Accidental injury is the number three leading cause of death in the U.S. These accidents are preventable. The National Safety Council, and thousands of other organizations nationwide, observe June as National Safety Month to promote safer work environments by bringing attention to and reducing the leading causes of workplace injuries. This year, the NSC has chosen four safety topics to focus on each week: hazard recognition, slips, trips and falls, fatigue and impairment.
Hazard Recognition: The Danger of Second Nature Tasks
We all know about hazards and know to avoid them. Yet when we analyze data from Sospes, we see trends that suggest that even though we’re aware of hazards, we are not doing as much as we could to avoid them. Complacency and work procedures were identified as contributing to nearly one fourth of all close calls and injuries reported in our system during the last year. Of those incidents, the majority involve process situations that were acknowledged to have no preplanning or consisted of routine inspection or repair activities. This suggests that when we complete tasks that have become habitual, it causes us to lose focus and leaves room for mishaps. The mundane, everyday work tasks pose just as much risk as new ones. Many of us know our drive to work and may believe we could do it with our eyes close. We may take a few seconds to send a quick text. This short momentary distraction creates the opportunity for a big disaster. This is why experienced pilots who fly thousands of miles a year perform in-depth predeparture checks of the plane with their copilots. The same should apply to procedures in the workplace. Spending a few extra minutes before beginning a task may well provide a big safety dividend.
- Perform pre-shift safety planning and inspections.
- Train employees to recognize hazards and ensure they have proper certifications.
- Establish employee reporting systems so employees can express their safety concerns.
- Conduct periodic inspections of the workplace to identify new or existing hazards.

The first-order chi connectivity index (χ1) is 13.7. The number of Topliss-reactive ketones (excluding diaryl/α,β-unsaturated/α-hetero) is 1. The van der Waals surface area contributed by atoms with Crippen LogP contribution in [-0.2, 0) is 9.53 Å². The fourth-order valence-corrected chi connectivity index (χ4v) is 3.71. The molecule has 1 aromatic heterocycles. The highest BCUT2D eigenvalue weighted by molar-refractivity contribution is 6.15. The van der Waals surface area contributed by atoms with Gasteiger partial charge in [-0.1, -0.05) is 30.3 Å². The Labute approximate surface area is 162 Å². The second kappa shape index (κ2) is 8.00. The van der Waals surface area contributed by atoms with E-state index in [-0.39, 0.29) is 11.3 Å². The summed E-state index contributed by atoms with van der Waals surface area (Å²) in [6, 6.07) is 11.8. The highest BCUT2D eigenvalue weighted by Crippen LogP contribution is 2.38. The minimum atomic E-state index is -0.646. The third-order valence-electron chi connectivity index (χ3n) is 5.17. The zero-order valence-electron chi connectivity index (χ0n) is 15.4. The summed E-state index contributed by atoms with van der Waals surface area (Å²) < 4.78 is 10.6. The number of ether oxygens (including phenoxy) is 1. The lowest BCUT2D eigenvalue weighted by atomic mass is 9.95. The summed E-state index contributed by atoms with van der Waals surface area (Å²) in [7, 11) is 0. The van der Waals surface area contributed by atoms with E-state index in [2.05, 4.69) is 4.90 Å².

- Dedicate a few minutes at the end of the day or the week to tidy up to avoid “housekeeping” hazards, such as accumulated debris.
Slips, Trips, and Falls: Proactively Assessing the Risks
Construction and manufacturing industries have the two highest accidental injury and death rates from falls. There is no excuse for this; falls are 100% preventable. Whether working from a ladder, roof or scaffold, it’s important to assess risks prior to starting and use the proper equipment. Every year, OSHA organizes a national “Safety Stand Down” event for employers and employees to come together and talk about fall hazards. This is a great opportunity to hear from employees about their safety concerns when they are out in the field and find ways to prevent falls from happening.
- Provide proper equipment.
- Train employees to have a full understanding of their fall protection equipment and safety protocols.
- Ensure proper ladder safety: ladders should be on solid surfaces and be 1 foot away from the surface it rests on for every 4 feet of height and extend at least 3 feet over the top edge.
- Organize a company “Safety Stand Down”.
- Clean up spills to avoid slips.
- Clear unnecessary clutter around the workplace.
- Ensure proper lighting to improve visibility of possible hazards.
- Wear proper footwear.
Workplace injuries and deaths are preventable when the proper safety precautions are taken. We encourage you to reflect this month on the safety practices at your company and work to eliminate preventable injuries and deaths. Next week we will discuss the dangers of fatigue.
By Leah Carson
June 14, 2019
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